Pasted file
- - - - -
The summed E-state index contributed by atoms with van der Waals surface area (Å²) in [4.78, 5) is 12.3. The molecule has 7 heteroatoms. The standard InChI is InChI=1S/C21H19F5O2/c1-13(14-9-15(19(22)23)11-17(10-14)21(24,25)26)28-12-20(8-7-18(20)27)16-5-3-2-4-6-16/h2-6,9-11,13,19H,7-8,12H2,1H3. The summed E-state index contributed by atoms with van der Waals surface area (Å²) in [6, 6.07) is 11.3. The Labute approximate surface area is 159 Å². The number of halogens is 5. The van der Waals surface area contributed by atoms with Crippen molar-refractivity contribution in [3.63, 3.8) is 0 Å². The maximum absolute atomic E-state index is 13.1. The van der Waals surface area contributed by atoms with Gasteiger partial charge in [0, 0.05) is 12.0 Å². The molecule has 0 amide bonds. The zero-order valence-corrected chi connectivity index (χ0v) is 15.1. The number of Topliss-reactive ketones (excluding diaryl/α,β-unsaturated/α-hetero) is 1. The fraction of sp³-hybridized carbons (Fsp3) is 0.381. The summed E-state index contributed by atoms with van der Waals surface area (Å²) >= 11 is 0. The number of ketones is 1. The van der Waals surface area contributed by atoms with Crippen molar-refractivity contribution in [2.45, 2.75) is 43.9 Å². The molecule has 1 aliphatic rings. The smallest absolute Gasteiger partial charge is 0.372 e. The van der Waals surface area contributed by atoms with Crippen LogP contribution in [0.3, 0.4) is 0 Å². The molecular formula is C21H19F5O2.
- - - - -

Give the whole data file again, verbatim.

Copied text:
The summed E-state index contributed by atoms with van der Waals surface area (Å²) in [4.78, 5) is 12.3. The molecule has 7 heteroatoms. The standard InChI is InChI=1S/C21H19F5O2/c1-13(14-9-15(19(22)23)11-17(10-14)21(24,25)26)28-12-20(8-7-18(20)27)16-5-3-2-4-6-16/h2-6,9-11,13,19H,7-8,12H2,1H3. The summed E-state index contributed by atoms with van der Waals surface area (Å²) in [6, 6.07) is 11.3. The Labute approximate surface area is 159 Å². The number of halogens is 5. The van der Waals surface area contributed by atoms with Crippen molar-refractivity contribution in [3.63, 3.8) is 0 Å². The maximum absolute atomic E-state index is 13.1. The van der Waals surface area contributed by atoms with Gasteiger partial charge in [0, 0.05) is 12.0 Å². The molecule has 0 amide bonds. The zero-order valence-corrected chi connectivity index (χ0v) is 15.1. The number of Topliss-reactive ketones (excluding diaryl/α,β-unsaturated/α-hetero) is 1. The fraction of sp³-hybridized carbons (Fsp3) is 0.381. The summed E-state index contributed by atoms with van der Waals surface area (Å²) >= 11 is 0. The number of ketones is 1. The van der Waals surface area contributed by atoms with Crippen molar-refractivity contribution in [2.45, 2.75) is 43.9 Å². The molecule has 1 aliphatic rings. The smallest absolute Gasteiger partial charge is 0.372 e. The van der Waals surface area contributed by atoms with Crippen LogP contribution in [0.3, 0.4) is 0 Å². The molecular formula is C21H19F5O2.